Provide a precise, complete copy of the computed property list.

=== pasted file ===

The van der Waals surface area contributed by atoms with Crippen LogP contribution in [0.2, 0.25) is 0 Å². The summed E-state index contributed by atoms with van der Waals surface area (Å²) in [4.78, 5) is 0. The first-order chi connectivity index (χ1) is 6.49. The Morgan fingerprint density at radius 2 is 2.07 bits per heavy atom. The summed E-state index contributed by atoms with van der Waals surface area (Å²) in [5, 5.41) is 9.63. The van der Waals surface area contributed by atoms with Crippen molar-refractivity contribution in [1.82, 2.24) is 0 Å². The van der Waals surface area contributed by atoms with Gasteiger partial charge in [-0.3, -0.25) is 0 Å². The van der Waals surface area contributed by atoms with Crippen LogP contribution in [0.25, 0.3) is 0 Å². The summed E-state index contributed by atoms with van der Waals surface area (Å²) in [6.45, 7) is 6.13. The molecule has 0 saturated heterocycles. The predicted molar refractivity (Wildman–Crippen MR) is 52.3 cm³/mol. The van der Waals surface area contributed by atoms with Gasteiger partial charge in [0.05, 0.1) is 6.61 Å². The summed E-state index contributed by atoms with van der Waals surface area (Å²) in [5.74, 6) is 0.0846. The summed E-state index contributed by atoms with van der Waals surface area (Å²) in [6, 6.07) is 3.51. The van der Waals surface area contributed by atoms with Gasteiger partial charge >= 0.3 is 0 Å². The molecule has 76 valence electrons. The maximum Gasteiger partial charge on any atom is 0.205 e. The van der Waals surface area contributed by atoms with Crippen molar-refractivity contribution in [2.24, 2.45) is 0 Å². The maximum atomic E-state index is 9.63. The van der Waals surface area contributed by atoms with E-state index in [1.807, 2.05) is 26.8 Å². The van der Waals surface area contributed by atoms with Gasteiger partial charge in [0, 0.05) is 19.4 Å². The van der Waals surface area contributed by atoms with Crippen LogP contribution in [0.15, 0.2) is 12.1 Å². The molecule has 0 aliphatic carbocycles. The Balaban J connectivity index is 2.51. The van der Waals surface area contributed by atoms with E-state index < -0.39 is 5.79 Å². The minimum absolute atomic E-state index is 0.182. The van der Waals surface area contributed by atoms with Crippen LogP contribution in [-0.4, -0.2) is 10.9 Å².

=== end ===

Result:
The van der Waals surface area contributed by atoms with Crippen LogP contribution in [0.2, 0.25) is 0 Å². The summed E-state index contributed by atoms with van der Waals surface area (Å²) in [4.78, 5) is 0. The first-order chi connectivity index (χ1) is 6.49. The Morgan fingerprint density at radius 2 is 2.07 bits per heavy atom. The summed E-state index contributed by atoms with van der Waals surface area (Å²) in [5, 5.41) is 9.63. The van der Waals surface area contributed by atoms with Crippen molar-refractivity contribution in [1.82, 2.24) is 0 Å². The van der Waals surface area contributed by atoms with Gasteiger partial charge in [-0.3, -0.25) is 0 Å². The van der Waals surface area contributed by atoms with Crippen LogP contribution in [0.25, 0.3) is 0 Å². The summed E-state index contributed by atoms with van der Waals surface area (Å²) in [6.45, 7) is 6.13. The molecule has 0 saturated heterocycles. The predicted molar refractivity (Wildman–Crippen MR) is 52.3 cm³/mol. The van der Waals surface area contributed by atoms with Gasteiger partial charge in [0.05, 0.1) is 6.61 Å². The summed E-state index contributed by atoms with van der Waals surface area (Å²) in [5.74, 6) is 0.0846. The summed E-state index contributed by atoms with van der Waals surface area (Å²) in [6, 6.07) is 3.51. The van der Waals surface area contributed by atoms with Gasteiger partial charge >= 0.3 is 0 Å². The molecule has 76 valence electrons. The maximum Gasteiger partial charge on any atom is 0.205 e. The van der Waals surface area contributed by atoms with Crippen molar-refractivity contribution in [2.24, 2.45) is 0 Å². The maximum atomic E-state index is 9.63. The van der Waals surface area contributed by atoms with E-state index in [1.807, 2.05) is 26.8 Å². The van der Waals surface area contributed by atoms with Gasteiger partial charge in [0, 0.05) is 19.4 Å². The van der Waals surface area contributed by atoms with Crippen LogP contribution in [0.15, 0.2) is 12.1 Å². The molecule has 0 aliphatic carbocycles. The Balaban J connectivity index is 2.51. The van der Waals surface area contributed by atoms with E-state index < -0.39 is 5.79 Å². The minimum absolute atomic E-state index is 0.182. The van der Waals surface area contributed by atoms with Crippen LogP contribution in [-0.4, -0.2) is 10.9 Å².